Todays episode we speak with Jason Siciliano who is the Creative Director at SquareTrade, and founder of ModernCopywriter.com. We talk about content marketing, copywriter portfolios, and destroying digital devices for research.
About Jason Siciliano
- Creative Director at SquareTrade
- Formerlly at Target & Yahoo in creative roles
- Founder of Modern Copywriter
What I try to tell copywriters who are just coming out or just starting to put their stuff together is find a copywriter out there who’s doing it and has a portfolio that blows you away and do that.
Matt: Found out more about him, but welcome to the show Jason.
Jason: Thanks for having me man. It’s great to be here.
Matt: Well, I guess let’s get into currently, what you’re up to these days at SquareTrade. I did check out the website this morning and I love the phone dropping into the cereal. Did you have any play in that?
Jason: Yeah. That’s my team. I’m Creative Director at SquareTrade. I also have Coms. The Coms team here, as you’ve said, do protection plans trying to disrupt the warranty industry which was traditionally known for horrible service.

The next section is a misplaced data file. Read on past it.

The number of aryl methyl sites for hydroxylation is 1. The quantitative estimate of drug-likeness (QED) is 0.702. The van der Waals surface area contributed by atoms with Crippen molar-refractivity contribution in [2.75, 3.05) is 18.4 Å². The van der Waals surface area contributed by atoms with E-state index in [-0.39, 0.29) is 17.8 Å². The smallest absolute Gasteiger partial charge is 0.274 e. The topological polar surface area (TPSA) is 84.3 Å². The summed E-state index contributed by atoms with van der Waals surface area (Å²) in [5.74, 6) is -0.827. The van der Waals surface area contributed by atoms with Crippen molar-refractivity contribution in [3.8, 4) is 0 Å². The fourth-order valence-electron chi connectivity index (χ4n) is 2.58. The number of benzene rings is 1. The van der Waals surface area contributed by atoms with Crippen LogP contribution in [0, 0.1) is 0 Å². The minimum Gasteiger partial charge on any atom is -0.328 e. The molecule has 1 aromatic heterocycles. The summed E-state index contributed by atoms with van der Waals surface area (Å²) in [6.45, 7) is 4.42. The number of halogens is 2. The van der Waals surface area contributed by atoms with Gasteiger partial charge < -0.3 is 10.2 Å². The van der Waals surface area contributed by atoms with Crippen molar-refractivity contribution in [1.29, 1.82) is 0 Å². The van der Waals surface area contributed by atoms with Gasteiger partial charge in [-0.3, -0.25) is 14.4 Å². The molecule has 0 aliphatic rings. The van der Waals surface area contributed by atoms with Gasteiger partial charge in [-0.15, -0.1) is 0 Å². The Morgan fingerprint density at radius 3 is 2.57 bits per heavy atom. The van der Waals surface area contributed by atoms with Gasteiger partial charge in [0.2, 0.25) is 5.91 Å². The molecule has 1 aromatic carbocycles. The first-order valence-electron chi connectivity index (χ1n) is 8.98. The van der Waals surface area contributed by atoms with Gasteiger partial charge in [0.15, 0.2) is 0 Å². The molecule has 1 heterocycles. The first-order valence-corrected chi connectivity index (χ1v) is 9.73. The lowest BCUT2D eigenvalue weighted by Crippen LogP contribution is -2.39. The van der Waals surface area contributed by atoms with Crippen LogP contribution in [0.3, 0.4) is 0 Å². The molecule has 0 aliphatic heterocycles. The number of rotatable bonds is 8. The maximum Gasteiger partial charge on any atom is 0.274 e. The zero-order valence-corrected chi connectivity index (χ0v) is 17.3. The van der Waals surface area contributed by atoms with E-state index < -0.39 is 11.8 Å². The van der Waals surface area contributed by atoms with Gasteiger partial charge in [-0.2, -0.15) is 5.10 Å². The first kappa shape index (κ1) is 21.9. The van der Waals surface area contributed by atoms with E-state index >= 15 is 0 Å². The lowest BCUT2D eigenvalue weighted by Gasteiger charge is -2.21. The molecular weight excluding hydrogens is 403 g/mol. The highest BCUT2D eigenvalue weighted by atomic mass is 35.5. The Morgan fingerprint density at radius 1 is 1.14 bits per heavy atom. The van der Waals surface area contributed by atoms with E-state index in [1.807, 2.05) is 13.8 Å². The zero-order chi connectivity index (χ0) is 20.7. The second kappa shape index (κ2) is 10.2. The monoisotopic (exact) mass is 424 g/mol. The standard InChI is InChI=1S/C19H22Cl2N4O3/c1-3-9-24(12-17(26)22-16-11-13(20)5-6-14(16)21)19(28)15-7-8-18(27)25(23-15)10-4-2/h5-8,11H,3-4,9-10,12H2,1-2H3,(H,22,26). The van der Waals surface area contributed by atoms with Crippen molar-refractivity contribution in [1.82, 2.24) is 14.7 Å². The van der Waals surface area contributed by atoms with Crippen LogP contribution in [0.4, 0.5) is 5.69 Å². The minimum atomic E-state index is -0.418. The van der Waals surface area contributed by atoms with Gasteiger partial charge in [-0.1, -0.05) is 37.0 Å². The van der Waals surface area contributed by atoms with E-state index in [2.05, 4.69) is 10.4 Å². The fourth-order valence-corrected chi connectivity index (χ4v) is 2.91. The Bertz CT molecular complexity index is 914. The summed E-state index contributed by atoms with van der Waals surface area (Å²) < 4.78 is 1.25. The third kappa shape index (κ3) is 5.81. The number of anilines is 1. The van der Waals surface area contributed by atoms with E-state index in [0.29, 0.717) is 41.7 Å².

Matt: Yes. (laughs)
Jason: SquareTrade has just started to find out. That’s all I have to say. SquareTrade kind of came along and flipped out on its head and is now the protection plan provider at most US retailers and we’re in six countries in Western Europe. And we protect everything. You know at Walmart, Target, Sam’s Club, Costco, phones and tablets and electronics to appliances and furniture and all that. So, a big part of my job as Creative Director is trying to bring that to life. Protection to life and act as an advocate for for consumers. So we do a lot of video breaking stuff. Every time there’s a new Galaxy or iPhone that comes out.
Jason: We have a bunch of robots that we developed with a robotics engineer from Cal Berkeley.
Jeff: How fun is that?!
Matt: I know! I want your job, Jason!
Jason: It’s a blast. I know. It’s awesome. So we buy like twenty-grand worth of phones and go out and dunk them and drop them and bend them and tumble them and stuff..
Matt: Oh yeah.
Jason: It’s super fun.
Matt: Yeah, instead of All State. You just bring the mayhem to your office.